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Property development: constraints and solutions

  • United Kingdom
  • Real estate

13-02-2019

Eversheds Sutherland property column: February 2019

Despite broad challenges, including Brexit-related uncertainty, interest in property development remains robust. However, development faces a broad set of challenges, among which funding, structuring, planning and legal constraints can be particularly critical. With proper structuring, we are developing and implementing a wide range of strategies for our clients to overcome these challenges and to bring schemes to successful fruition.

Often developments will involve multiple assets, sometimes with social housing and mixed-use components, and multiple investors having different interests and sources of funding. Each investor will be concerned to protect its position throughout the life of the project and particularly in default scenarios where, for example, a development may only be part complete when the default occurs. Structuring these deals correctly at the outset in a manner that anticipates and deals with the necessary interactions between the investors and the various competing interests at play becomes fundamental.

First, the funding. The first considerations will centre around the most suitable legal vehicle and structure to meet the finance needs of the project, given that there are a number of ways to finance a real estate development. Commonly a mixture of equity and debt funding is used in a traditional development finance structure. Where third party funding is not available, alternative structures, such as joint ventures and forward-funding arrangements, can offer a solution, often with higher returns. For example, forward funding enables the developer to remove the upfront costs involved in developing the land and achieve a profit payment on completion of the works, while also saving on marketing, sales and finance charges. The investor benefits from a higher return on investment in return for the risk element that it takes on by funding an as-yet-to-be-built development. With proper structuring at the outset, the investor can also make significant SDLT savings so that SDLT will be payable only on the reduced price payable for the land based on its condition at the date the land is sold, rather than the value of the completed development. Inevitably, with higher returns come higher risks and careful consideration needs to be given to the structuring and documentation of forward funding arrangements to mitigate the potential complications.

Planning constraints are often encountered on development projects and will be another factor that can influence the structure of a deal. Planning consent can take time to obtain and may be subject to judicial review and challenges. The development site may also be subject to planning obligations under section 106 of the Town and Country Planning Act 1990, community infrastructure levy agreements and compulsory purchase orders. In these circumstances, a conditional sale and purchase agreement can be used to allow for purchase of the property once planning consent has been obtained and any other conditions satisfied. Alternatively, options and pre-emption rights can be used where the parties want to put in place a mechanism for purchasing the property in the future once certain milestones have been reached. A land promotion agreement might be used as an alternative. A developer agrees to promote the land for development, to obtain planning permission and to market the property for sale, in return for a fee or a proportion of the net sale proceeds.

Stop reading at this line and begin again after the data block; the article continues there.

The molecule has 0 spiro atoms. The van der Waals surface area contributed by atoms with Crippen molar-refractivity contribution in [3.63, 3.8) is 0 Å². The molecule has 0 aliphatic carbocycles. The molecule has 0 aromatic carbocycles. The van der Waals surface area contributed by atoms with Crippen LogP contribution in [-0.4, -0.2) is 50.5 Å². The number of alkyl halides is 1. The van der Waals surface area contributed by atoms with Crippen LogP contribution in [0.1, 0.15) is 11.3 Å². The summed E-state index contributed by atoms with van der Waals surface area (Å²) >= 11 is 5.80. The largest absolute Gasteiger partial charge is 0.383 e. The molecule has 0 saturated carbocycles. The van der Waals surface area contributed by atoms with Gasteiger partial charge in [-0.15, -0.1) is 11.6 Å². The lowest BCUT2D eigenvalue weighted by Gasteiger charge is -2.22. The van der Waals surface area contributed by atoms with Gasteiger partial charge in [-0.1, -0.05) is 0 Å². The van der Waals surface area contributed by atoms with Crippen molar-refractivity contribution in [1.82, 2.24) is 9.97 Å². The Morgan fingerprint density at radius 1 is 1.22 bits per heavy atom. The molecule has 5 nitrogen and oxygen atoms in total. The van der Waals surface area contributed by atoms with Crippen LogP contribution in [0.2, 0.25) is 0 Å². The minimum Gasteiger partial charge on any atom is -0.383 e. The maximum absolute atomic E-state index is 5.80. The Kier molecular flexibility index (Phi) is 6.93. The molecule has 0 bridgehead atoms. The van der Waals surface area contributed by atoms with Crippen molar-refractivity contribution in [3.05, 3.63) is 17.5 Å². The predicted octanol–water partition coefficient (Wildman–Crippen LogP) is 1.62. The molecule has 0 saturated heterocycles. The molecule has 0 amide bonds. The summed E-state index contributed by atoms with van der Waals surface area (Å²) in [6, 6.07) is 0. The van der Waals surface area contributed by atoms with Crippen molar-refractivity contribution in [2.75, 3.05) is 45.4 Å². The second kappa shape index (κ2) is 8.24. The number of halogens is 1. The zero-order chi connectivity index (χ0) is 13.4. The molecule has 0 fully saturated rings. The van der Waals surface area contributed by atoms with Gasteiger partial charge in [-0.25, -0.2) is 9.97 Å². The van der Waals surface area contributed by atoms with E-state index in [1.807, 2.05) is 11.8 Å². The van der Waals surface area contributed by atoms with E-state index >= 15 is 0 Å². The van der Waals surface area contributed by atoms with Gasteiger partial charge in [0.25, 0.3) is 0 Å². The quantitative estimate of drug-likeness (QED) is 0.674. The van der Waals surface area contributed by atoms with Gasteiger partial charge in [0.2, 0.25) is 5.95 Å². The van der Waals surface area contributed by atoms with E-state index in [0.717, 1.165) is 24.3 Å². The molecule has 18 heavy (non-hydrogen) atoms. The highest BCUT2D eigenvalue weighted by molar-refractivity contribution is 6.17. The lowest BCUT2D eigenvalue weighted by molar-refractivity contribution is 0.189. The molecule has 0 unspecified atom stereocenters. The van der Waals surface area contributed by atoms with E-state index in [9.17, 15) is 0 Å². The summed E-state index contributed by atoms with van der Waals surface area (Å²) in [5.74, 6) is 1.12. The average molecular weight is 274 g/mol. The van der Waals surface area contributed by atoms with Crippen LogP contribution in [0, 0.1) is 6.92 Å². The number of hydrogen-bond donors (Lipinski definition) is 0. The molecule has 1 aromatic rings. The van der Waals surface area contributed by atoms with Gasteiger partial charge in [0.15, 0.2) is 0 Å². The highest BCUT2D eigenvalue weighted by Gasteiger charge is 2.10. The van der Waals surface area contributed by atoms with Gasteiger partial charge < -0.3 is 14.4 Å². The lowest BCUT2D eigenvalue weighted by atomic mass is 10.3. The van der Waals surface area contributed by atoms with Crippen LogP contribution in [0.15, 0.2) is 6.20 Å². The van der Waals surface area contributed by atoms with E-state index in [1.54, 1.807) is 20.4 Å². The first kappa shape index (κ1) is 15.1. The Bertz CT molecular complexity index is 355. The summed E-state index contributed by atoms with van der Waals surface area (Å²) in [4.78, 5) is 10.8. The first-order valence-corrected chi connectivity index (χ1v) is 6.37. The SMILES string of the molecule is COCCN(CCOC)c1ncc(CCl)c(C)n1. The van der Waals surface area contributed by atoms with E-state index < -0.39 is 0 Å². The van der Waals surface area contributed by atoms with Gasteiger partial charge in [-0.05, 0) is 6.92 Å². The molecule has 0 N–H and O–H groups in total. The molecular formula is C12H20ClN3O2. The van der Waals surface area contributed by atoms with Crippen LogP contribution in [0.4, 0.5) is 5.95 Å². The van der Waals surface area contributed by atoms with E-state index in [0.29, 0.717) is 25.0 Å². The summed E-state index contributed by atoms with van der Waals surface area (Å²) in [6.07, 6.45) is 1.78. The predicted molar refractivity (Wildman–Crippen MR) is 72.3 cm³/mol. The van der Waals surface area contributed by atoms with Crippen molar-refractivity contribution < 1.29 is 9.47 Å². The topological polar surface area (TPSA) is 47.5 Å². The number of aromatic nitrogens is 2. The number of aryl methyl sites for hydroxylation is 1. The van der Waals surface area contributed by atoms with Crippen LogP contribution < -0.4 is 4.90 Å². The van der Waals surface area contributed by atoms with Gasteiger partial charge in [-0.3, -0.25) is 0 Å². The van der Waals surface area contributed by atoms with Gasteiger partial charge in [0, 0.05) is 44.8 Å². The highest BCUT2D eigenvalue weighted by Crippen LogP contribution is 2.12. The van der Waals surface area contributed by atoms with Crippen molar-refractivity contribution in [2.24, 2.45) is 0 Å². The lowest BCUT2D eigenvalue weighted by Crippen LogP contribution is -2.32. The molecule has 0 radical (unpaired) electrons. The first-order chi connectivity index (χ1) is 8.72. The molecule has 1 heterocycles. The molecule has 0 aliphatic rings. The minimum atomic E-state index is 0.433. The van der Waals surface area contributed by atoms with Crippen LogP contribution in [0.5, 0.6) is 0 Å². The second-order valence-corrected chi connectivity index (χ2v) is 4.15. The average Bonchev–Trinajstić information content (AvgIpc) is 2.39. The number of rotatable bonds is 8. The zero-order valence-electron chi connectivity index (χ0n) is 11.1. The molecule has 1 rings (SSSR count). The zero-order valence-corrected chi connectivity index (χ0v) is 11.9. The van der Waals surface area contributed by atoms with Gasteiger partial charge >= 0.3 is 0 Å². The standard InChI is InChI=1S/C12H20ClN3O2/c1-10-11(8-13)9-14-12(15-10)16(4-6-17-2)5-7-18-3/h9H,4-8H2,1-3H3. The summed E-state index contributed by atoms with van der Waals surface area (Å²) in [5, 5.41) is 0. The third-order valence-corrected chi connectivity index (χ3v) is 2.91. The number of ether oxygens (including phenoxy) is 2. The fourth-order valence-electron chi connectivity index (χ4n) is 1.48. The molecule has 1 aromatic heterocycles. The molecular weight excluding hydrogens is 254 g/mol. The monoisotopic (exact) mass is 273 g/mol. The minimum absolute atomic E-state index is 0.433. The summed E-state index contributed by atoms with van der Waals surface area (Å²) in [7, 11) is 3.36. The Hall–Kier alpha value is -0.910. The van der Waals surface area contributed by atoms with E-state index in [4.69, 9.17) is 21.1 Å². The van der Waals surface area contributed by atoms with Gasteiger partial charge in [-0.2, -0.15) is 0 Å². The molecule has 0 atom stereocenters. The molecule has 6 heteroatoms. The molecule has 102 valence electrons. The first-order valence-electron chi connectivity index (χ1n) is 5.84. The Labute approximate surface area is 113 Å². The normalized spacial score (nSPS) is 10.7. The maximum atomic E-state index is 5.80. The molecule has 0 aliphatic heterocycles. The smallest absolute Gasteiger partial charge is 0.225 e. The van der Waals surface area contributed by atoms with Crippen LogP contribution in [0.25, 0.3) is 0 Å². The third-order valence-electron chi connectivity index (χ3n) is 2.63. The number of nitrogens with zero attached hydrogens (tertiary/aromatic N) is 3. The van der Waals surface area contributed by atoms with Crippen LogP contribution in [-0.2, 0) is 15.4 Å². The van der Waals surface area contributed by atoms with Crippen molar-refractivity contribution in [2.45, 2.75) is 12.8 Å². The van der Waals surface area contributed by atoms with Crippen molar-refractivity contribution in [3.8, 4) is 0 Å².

Title issues, such as rights of light, access issues and restrictive covenants, can also pose significant constraints on development. Initial legal due diligence is key to ascertaining if there are any third party legal interests which will need to be dealt with. A common title consideration on development projects is the extent to which any rights of light exist. If rights of light are identified, early legal advice should be sought to consider the correct strategy from the outset. These may include negotiating with the parties affected, obtaining rights of light insurance, invoking section 203 of the Housing and Planning Act 2016 to override rights of light, or a combination of these.

Care should be exercised if indemnity insurance is being obtained, as negotiating with the parties affected will invalidate the policy. On the other hand, if section 203 is being relied upon, indemnity insurance may be considered in conjunction with that. The effect of section 203 is to authorise development notwithstanding any interference with any rights of light. The rights will still exist, but will be overridden, preventing the beneficiaries from obtaining an injunction to prevent development. Compensation will be payable to the beneficiaries and, depending on the circumstances, rights of light indemnity insurance should be taken out to cover any residual liability that may arise as a result of reliance on section 203.

Rights of light actions can restrain development even if the development has been granted planning permission. Alternatively, the court can award substantial damages to compensate for the interference with such rights.

Property development is a complex process, often giving rise to a range of legal and other constraints. Given the numerous legal complexities that development can bring through its life cycle, proper structuring of the project and in-depth legal due diligence at the outset are absolutely critical to managing the risks involved.

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